You may not have noticed it but the price of subsidised cooking gas rose by an average of Rs 10 per cylinder in the July-January period of current fiscal taking the price paid by common man for fuel closer to market rates.
The good news is that with the developments in past few months, the government is looking to completely eliminate oil subsidy by early FY22. But for consumers, the move would mean that their cooking gas price would shoot up by another Rs 100-150 per cylinder over the next one year.
Sources said that taking advantage of low oil prices, government may give nod to state-run oil marketing companies (OMC) to increase price of subsidised LPG cylinder gradually so that entire subsidy paid under direct benefit transfer scheme (DBT) to eligible consumers is eliminated in one year's time.
Already during July 2019-January 2020, the OMCs increased the price of subsidised LPG by Rs 63 per cylinder. At current global oil prices, if oil companies raise the rate of subsidised LPG cylinder (14.2 kg) by just about Rs 10 per cylinder per month, in 15 months time there would not be any need to extend Central support.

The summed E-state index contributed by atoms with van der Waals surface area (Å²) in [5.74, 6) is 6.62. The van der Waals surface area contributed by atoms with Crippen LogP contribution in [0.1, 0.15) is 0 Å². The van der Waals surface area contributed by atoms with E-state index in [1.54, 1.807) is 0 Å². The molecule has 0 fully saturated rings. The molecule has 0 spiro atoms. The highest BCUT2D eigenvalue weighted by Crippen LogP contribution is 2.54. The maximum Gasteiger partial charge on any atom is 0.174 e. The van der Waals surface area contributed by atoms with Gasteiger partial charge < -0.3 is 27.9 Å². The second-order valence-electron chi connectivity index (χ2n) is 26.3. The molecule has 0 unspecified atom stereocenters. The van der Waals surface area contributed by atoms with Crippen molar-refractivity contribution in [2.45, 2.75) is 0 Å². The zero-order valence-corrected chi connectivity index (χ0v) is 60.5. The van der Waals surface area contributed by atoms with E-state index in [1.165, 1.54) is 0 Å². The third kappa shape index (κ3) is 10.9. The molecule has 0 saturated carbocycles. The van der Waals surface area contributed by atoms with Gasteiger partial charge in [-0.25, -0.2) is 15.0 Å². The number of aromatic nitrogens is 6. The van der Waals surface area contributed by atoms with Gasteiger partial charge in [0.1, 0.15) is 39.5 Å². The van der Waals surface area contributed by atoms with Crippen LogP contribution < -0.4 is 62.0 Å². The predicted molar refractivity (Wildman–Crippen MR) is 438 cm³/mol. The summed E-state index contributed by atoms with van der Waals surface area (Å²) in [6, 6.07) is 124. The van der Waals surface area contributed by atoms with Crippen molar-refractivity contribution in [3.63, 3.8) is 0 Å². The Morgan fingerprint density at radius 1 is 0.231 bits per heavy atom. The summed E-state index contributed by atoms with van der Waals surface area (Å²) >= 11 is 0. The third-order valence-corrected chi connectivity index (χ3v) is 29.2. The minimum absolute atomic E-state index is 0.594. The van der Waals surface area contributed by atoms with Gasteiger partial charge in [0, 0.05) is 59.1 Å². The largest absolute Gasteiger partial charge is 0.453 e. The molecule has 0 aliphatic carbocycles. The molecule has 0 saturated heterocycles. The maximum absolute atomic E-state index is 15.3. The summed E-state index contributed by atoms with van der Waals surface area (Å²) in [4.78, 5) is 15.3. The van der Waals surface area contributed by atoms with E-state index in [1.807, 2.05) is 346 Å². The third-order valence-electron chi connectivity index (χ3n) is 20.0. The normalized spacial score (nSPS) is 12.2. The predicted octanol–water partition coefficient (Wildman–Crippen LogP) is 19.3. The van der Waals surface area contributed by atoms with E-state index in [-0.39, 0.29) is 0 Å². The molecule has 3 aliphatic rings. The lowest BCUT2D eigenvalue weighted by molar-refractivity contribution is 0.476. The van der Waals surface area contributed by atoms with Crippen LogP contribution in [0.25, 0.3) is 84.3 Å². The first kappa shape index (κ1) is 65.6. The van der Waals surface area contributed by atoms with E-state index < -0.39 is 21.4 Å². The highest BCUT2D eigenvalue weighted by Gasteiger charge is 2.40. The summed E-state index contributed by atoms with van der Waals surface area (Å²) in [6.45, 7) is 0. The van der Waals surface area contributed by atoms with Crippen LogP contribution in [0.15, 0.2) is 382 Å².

The price of a subsidised LPG cylinder (14.2 kg) currently works to around Rs 557 with government providing Rs 157 as subsidy directly into the account of eligible consumers. The subsidy level may fall if oil prices slide further and remain below $60 a barrel in most parts of FY21.
"Raising prices of subsidised LPG cylinder augurs well for the OMCs, especially keeping in mind the intended privatisation of BPCL. However, the resolve of the government would be tested if oil prices spike," said Motilal Oswal in its latest report on oil and gas sector.
At end of FY19, the OMCs had total government receivables of Rs 34,900 crore on account of compensation for LPG /kerosene under-recovery. Deregulating LPG would boost the working capital of the OMCs.
The oil marketing companies (OMCs) incurred gross under-recoveries of Rs 43,300 crore in FY19, of which LPG accounted for Rs 31,500 crore (73 per cent). in case of kerosene, the subsidy support has already fallen and with states targeting the flow of fuel through the PDS system, this subsidy could also be taken off.
(Subhash Narayan can be contacted at firstname.lastname@example.org)